Two polls released this week both ask a question that you would hope wouldn't need asking: how many people support the Islamic State in Iraq and Syria (ISIS)? Unfortunately, in all four countries surveyed, the answer is greater than zero, and by a lot.
Here is a chart of the results of the polls. The first, by ICM Research, asked people in Germany, France, and the UK whether they had a favorable or unfavorable view of ISIS. The second, by the Palestinian Center for Public Opinion, asked Gazans whether they support or oppose ISIS. Here are the results.
First, a caveat: while the polls of Gazans and Europeans are similar, they are not totally identical. They were conducted by different polling agencies using different methods, and the different question could skew responses, as "support" is stronger than "favor." So keep that in mind when comparing the Gaza results to the others, although it is hard to ignore that ISIS could have a higher approval rating in France than in Gaza.
In any case, the big, scary, surprising, number here is France: 16 percent of those surveyed say they support ISIS. That's an awful lot. And that number gets even larger as the demographics get younger, as shown in this by-age breakdown published by Russia Today (the poll was commissioned by Russian state media, almost certainly to tar and/or troll Western countries, but that doesn't make the findings any less disturbing):
This is alarming, in part because a growing number of Europeans, often from predominantly Muslim immigrant communities, are not just expressing their support for ISIS in polls: they are traveling to Syria and Iraq to join up. The ISIS fighter who killed American journalist James Foley on video last week spoke with a strong London accent. European governments are rightly worried about the implications of this for their own national security.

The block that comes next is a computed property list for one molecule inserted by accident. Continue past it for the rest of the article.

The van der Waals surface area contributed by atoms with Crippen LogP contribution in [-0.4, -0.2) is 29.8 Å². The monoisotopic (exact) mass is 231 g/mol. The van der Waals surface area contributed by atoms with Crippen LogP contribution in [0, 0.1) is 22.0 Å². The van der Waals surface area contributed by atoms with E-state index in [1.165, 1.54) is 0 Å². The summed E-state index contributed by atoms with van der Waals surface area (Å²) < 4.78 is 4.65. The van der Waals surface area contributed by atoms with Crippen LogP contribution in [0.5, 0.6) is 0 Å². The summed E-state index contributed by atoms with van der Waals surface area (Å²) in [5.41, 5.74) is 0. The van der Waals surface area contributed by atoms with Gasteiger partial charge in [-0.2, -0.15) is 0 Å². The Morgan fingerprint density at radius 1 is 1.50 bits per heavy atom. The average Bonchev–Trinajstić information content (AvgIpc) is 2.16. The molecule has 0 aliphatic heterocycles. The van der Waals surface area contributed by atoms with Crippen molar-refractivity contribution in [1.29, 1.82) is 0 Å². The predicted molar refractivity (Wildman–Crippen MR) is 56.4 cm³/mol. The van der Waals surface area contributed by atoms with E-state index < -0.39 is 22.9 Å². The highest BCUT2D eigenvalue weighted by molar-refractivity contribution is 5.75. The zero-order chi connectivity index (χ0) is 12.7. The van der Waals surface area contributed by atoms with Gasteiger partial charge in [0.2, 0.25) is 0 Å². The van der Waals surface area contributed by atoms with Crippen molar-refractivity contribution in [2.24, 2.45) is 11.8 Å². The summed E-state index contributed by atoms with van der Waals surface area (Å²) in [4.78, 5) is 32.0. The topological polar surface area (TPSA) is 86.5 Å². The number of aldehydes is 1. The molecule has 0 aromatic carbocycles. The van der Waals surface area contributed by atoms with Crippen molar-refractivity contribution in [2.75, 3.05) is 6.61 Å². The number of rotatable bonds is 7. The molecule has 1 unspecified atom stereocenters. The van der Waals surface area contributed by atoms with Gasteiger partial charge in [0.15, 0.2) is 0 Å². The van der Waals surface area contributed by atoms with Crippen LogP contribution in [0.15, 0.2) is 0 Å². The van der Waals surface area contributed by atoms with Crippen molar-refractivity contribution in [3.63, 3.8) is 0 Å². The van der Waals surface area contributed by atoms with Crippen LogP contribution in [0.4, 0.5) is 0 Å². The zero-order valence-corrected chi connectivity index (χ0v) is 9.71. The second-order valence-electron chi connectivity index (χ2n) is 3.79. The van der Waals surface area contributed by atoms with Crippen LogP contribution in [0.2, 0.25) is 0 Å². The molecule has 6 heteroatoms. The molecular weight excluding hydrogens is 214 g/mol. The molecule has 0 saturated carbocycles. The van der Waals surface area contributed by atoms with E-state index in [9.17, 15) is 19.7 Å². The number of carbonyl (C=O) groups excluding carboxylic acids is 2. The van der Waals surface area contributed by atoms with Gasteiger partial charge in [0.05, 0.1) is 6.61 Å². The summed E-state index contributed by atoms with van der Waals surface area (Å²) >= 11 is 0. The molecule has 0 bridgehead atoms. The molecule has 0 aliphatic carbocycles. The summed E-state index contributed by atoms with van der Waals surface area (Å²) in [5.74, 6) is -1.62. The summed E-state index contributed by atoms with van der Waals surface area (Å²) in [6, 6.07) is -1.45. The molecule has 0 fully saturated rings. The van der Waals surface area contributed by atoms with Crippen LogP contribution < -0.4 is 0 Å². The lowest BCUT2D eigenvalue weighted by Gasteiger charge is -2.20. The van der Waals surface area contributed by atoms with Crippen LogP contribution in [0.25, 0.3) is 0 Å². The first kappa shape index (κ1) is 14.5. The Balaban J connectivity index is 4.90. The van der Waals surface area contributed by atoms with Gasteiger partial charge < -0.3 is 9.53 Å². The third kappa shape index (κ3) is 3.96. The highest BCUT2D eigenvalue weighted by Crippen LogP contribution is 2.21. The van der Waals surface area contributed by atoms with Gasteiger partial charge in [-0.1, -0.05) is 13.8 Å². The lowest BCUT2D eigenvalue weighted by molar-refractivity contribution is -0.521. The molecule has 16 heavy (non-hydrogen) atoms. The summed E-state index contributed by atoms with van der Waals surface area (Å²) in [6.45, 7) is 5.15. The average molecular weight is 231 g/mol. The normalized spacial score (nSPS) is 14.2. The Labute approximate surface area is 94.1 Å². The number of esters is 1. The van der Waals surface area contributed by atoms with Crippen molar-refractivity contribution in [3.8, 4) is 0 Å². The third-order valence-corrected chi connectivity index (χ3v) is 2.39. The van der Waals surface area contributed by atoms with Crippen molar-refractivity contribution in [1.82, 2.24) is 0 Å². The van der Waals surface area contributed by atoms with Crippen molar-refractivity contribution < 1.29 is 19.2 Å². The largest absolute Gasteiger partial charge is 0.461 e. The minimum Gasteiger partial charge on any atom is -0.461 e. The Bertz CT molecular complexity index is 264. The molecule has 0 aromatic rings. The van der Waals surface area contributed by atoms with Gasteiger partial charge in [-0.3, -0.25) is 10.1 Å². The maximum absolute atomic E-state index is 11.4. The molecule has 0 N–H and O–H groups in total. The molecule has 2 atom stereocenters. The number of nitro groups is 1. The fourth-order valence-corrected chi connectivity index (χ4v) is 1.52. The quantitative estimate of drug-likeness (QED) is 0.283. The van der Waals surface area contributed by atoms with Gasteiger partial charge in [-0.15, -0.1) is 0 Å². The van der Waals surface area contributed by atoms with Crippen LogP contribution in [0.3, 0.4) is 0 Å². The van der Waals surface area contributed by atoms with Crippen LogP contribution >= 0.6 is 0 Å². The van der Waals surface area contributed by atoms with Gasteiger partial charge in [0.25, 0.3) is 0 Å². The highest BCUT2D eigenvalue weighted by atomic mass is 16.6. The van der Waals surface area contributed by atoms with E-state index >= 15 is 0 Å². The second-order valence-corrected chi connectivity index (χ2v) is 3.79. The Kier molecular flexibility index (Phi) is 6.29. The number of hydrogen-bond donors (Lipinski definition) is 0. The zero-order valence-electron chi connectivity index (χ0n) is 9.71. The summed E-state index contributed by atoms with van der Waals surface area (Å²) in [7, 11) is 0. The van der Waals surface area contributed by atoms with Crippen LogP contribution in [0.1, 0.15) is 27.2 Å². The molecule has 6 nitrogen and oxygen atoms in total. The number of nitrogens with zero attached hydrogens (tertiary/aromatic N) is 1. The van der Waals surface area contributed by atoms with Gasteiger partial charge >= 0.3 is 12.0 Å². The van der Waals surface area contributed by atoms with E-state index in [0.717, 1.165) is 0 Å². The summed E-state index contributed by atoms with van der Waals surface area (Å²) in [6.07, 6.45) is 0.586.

But there's more going on here. It's no secret that far-right politics have been on the rise in Western Europe, which includes a growing willingness to embrace extremism and greater intolerance of all kinds. It is ironic but by no means impossible that far-right Islamophobia would rise in Europe alongside a greater approval of the Islamist group ISIS. Extremism is often reactive and ideologically contradictory.
The growth of European intolerance has brought a rise in hate toward Jews in Europe, as well as Muslims. It's more complicated than extremism festering within predominantly Muslim immigrant communities. "There is no clear correlation in Europe between the level of popular anti-Semitism and the size of the Muslim population," the British writer Kenan Malik explained recently in the New York Times. He went on:
The rise of identity politics has helped create a more fragmented, tribal society, and made sectarian hatred more acceptable generally.
At the same time, the emergence of "anti-politics," the growing contempt for mainstream politics and politicians noticeable throughout Europe, has laid the groundwork for a melding of radicalism and bigotry. Many perceive a world out of control and driven by malign forces; conspiracy theories, once confined to the fringes of politics, have become mainstream.
The good news here may be the Gaza poll numbers. While 13 percent is exactly 13 more than what it should be, 85 percent of polled Gazans said they oppose ISIS. That's awfully high, especially considering that Europeans were much less likely to say they held an unfavorable view of the group:
Though Israeli Prime Minister Benjamin Netanyahu has been arguing that ISIS is indistinguishable from Hamas, the Palestinian group that rules Gaza (he is wrong for a number of reasons), it turns out that at least Palestinians in Gaza see a strong distinction. While the Gaza poll did not ask for Hamas approval/disapproval, it did return favorable-sounding results on two questions: "Was the Palestinian resistance prepared for this aggression [by Israel against Gaza]," to which 58 percent said yes; and "do you support disarming the Palestinian resistance," to which 93 percent said no and 3 percent said yes.
Again, Gazans and Europeans were asked slightly different questions by different polling agencies, but it is still awfully striking that more Gazans gave the anti-ISIS response than did Western Europeans.